Henry Ford’s great-grandson was heading for ruin and then had a better idea: spiritual enlightenment. Now, 40 years later, Alfred Ford is spending millions to build a monument in India to the faith that brought him redemption.
Alfred Ford and Michael Glancy tour Europe in 1970.
By Jay Cheshes
Alfred Ford might have been any old corporate road warrior, in his pressed khakis and soft traveling shoes. He had come up from Calcutta, a three-hour drive along dusty roads clogged with mule-drawn carts, arriving in Mayapur, West Bengal, to look in on a big building project rising near a bend in the Ganges River.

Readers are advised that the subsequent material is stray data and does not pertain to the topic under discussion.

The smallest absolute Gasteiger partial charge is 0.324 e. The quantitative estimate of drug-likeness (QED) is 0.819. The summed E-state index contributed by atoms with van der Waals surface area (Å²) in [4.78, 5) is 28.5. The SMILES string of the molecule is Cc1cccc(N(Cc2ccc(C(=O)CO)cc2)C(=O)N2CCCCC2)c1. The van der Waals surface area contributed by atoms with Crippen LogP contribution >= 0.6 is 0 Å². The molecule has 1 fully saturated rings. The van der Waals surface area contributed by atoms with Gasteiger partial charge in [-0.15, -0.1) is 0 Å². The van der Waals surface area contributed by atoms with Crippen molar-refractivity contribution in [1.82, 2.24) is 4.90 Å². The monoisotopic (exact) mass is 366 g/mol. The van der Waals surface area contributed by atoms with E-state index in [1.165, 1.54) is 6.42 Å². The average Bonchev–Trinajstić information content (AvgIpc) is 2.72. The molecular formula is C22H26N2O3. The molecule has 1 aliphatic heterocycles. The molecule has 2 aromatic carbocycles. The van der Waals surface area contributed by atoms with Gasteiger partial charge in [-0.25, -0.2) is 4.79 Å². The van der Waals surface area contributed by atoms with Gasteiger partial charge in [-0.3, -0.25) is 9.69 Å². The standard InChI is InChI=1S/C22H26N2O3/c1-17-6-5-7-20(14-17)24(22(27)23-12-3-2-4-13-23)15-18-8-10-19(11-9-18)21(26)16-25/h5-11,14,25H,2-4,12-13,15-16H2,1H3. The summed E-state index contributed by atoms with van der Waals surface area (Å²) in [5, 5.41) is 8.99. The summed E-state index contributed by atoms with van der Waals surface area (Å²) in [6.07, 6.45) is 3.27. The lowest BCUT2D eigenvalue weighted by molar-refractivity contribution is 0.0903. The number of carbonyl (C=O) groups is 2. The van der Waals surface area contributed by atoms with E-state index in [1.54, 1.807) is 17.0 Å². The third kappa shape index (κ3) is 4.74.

In his VIP suite, across from the site, he slipped into a loose-fitting kurta and wraparound dhoti, a strand of beads creeping out from under his Indian shirt. A murmur of song began to rise in the distance. He caught the tune, barely moving his lips. “Hare Krishna, Hare Krishna, Krishna, Krishna, Hare, Hare.”
For 40 years Ford has been repeating the mantra just as his guru instructed, 1,728 times daily, counting off under his breath while fingering beads tucked in a cloth bag around his neck. For all that time, Alfred Brush Ford—Motor City royalty, great-grandson of Henry, heir to a comfortable slice of his family’s $1.2 billion in Ford Motor stock—has been quietly living a double life. “I have kind of a split personality,” he says, “with one foot in one world and one in another.”